Click image for larger version

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          This picture has the blue wheel on top of the stepper motor drive shaft. I generally lift it off when initially loading filament so I can see that the filament is sitting properly between the gear and the idler and to make it easier to feed the filament into the Bowden tube.

          Click image for larger version

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          As the other participants in the forum have mentioned you want enough pressure on the filament so the teeth of the extruder gear to hold it but not so much that it eats up the filament.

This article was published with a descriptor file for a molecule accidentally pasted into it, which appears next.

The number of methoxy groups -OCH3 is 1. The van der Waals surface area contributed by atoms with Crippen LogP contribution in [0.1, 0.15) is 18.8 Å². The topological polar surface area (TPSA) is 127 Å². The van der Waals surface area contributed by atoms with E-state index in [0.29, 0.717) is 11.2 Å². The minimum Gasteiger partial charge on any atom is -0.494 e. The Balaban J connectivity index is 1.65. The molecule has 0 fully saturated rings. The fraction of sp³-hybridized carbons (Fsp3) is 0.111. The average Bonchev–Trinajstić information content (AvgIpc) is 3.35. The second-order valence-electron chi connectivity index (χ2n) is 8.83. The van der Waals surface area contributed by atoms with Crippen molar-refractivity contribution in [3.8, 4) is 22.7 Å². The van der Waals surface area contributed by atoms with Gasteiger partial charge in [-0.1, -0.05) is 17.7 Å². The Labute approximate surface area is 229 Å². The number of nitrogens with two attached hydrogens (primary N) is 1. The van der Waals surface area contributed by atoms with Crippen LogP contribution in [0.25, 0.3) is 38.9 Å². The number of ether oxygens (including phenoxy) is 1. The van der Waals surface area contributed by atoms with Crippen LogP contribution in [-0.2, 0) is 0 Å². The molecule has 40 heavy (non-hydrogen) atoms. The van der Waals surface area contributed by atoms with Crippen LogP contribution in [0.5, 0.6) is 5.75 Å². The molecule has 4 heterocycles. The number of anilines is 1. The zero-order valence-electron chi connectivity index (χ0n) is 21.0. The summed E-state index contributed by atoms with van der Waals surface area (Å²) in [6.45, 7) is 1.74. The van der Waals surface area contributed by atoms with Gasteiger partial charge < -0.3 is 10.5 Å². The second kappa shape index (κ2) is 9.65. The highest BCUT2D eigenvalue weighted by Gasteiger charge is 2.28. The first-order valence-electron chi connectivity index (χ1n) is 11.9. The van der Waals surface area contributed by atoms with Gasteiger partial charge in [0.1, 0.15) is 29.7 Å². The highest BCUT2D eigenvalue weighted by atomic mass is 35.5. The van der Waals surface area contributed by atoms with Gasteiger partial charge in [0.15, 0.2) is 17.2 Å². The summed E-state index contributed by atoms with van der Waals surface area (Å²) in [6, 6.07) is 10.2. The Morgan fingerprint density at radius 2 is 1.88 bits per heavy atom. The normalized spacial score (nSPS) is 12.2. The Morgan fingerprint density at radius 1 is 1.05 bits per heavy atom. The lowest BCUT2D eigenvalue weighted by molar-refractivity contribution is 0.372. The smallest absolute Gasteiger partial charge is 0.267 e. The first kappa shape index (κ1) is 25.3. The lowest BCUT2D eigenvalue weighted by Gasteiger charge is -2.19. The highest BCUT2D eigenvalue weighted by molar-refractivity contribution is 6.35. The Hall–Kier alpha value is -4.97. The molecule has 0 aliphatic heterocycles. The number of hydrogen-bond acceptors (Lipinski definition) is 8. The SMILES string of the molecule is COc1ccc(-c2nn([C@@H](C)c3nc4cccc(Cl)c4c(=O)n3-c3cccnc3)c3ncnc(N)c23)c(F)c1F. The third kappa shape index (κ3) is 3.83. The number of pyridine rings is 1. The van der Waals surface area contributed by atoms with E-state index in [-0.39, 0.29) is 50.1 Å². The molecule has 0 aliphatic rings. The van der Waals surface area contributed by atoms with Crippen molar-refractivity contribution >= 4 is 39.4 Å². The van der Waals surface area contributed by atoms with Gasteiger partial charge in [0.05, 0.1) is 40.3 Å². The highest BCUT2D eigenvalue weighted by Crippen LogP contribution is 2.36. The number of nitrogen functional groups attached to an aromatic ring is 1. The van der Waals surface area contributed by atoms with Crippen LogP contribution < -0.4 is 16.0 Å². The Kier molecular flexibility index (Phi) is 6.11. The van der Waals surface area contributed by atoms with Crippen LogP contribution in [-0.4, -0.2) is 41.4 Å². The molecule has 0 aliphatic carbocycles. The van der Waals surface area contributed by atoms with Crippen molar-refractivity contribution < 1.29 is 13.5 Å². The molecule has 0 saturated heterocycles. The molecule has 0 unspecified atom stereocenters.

Comment


          • #6
            Thanks for the post Irv Shapiro. Good info. Do you know if the non-pro version of the V2 comes with a metal or plastic extruder?

            Comment


            • #7
              Thanks irvshapiro , apart from having my spring screw tighter and some Capricorn blue tubing, that is what my extruder looks like.

              Ender5r , it is a non-pro v2 - not sure that a V2 Pro is available over here.
              (Off topic, Creality Official are having a sale on their UK web-site at the moment, don't know about elsewhere, or how often that runs).

              Comment


              • #8
                Ender5r I have a stock v2 ordered directly from Creality China when they first came out. I believe the Ender 3 Pro is the old V1 Ender 3 with some upgraded components.

                My primary complaint with the V2 is the new display. It is very pretty but does not have an area to display M117 messages which Octoprint uses extensively.